' Cinema Romantico: Friday's Old Fashioned: The Naked City (1948)

Friday, April 17, 2015

Friday's Old Fashioned: The Naked City (1948)

“The Naked City” contains perhaps the most famous two lines in cinematic voiceover history, so famous that everyone knows them whether or not they have seen the film. They go like this: “There are eight million stories in the naked city. This has been one of them.” Of course, those lines don’t arrive until the very end and the narrator (Mark Hellinger) is omnipresent throughout, adding perhaps the most critical layer of texture to Jules Dassin’s, uber-gritty, icona-classic noir film. Beginning with the camera checking up on all manner of New York locations, iconic and unmemorable and in-between, Hellinger advises us that what we are about to watch is yes, most assuredly, a movie. It is, however, a movie unlike most with which we as an audience would have been familiar at the time.


It was shot not on sound stages but on real live New York locations, its camera moving to and fro, freely, throughout the city and allowing people and cars to move liberally in the background of shots out windows to reinforce the impression that what we are watching is the real thing. William H. Daniels won the Academy Award for Cinematography and it’s richly deserved, not simply for carrying his camera around on bona fide concrete but for the way he makes so many tried & true cobs & robbers moment ring out instead with a kind of NYC neo-realism. Consider the brief shootout set on a fire escape. Daniels places his camera in a wide shot from just below, cross-cutting occasionally with more intimate action, but that broader angle makes it seem as if the audience was simply passing by below, perhaps on its way home after dinner and a show, and wandered into the middle of the wild, wild east.

It feels like we’re eavesdropping on an entire city, awake and at play. It’s 1 AM on a Sunday night, Hellinger tells us, and like the journalist he really was in real life the camera elicits the sensation of a newspaperman’s point-of-view, out and about at an ungodly hour and trying to find a story to weave for the morning papers. As the camera flits about, momentarily stopping on all manner of residents, For the briefest of moments, we linger on a woman cleaning the floor of a bank, and hear her mutter to herself: “sometimes I think this world is made up of nothing but dirty feet.” It sounds, doesn’t it, like the opening sentence to some tightly coiled mystery book that turns out better than its cover might lead you to believe, and I half-yearned for “The Naked City” to track a day in her life. Ah, but you know what hackneyed movie newscasters say: If it bleeds, it leads.

That’s how we end up, when the opening monologue is all said and done, in the apartment of Jean Dexter, a model who’s just been murdered. We meet the murderers, so their identity is no secret even if their motivation is. We meet the detectives assigned to the case who go through the requisite motions and reversals, conducting interviews and following leads, eventually untangling the web. And what’s surprising is just how ordinary this entire criminal investigation feels. Surprises are minimal and no deeper psychological insight is truly gleaned from the wrongdoing itself or from those who perpetrated it. And that’s okay, because the very point of the case at the core of “The Naked City” is its ordinariness. If this is but one of 8 million stories then it’s reasonable to assume, right, that, say, 1.7 million other stories are akin to this one.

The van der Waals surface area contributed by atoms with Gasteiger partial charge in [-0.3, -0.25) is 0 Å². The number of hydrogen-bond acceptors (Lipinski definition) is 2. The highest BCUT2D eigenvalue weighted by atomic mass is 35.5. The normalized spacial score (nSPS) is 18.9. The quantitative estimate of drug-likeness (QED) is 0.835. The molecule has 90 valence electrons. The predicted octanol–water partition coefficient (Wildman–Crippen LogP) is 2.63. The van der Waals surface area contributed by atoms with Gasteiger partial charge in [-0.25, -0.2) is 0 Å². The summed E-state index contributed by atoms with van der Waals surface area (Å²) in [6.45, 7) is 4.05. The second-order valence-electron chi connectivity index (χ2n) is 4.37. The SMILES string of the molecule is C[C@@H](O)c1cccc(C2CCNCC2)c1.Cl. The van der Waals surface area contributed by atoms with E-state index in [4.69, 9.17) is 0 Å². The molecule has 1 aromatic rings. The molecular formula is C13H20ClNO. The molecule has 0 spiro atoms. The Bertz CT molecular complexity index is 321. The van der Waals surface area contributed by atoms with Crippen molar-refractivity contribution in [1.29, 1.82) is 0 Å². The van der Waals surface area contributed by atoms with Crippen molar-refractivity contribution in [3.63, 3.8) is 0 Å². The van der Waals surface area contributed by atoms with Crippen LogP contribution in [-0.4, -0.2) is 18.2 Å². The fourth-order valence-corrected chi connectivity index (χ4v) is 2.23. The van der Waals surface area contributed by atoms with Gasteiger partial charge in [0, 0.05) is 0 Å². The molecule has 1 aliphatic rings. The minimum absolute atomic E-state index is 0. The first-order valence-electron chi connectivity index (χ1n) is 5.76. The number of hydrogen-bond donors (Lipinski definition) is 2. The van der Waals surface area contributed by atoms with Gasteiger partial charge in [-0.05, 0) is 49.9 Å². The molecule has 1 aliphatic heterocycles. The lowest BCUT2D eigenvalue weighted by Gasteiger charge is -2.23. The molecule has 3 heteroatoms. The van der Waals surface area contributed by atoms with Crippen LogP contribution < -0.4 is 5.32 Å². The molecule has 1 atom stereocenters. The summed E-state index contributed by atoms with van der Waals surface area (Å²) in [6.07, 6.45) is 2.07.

The city is the main character and its actual characters are simply playing supporting parts, beholden to the city’s simultaneous overwhelming size and suffocating intimacy. To live it, you have to make peace with hit, as Det. Muldoon (Barry Fitzgerald) has done. He may have been on the force for two decades but he’s not grizzled, not depressed, not counting the days ‘til retirement. There’s a magnificent shot when he’s perched at his window watching a few girls below playing a rope-jumping game and speaks to the way he treats detective work – as a game. Every new development results in heightened eyebrows, a quizzical smile.

His partner, Jimmy Halloran (Don Taylor), is the obligatory newbie, and the only scene that gets away from the urban jungle is one at home with his wife which is set to chirping music like it’s a scene from The Donna Reed Show. And yet, a subtle undercurrent of darkness lingers, emblemized by his wife asking her hubby to give their son a spanking. Jimmy seems to know he needs to but can’t bring himself to do it, likely because his hearth & home is his safe haven, the place where everything is supposed to be as happy as that music on the soundtrack makes it seem.

That’s what makes the end so powerful. On the surface, it’s just another chase sequence topped with a case of Climbing Killer Scenario. But it’s so much more. It’s the principal villain thinking he can be swallowed up by the city, never to be found, only to wind up completely exposed and helpless, which is pretty much the perfect metaphor for what the big city inevitably does to us all.

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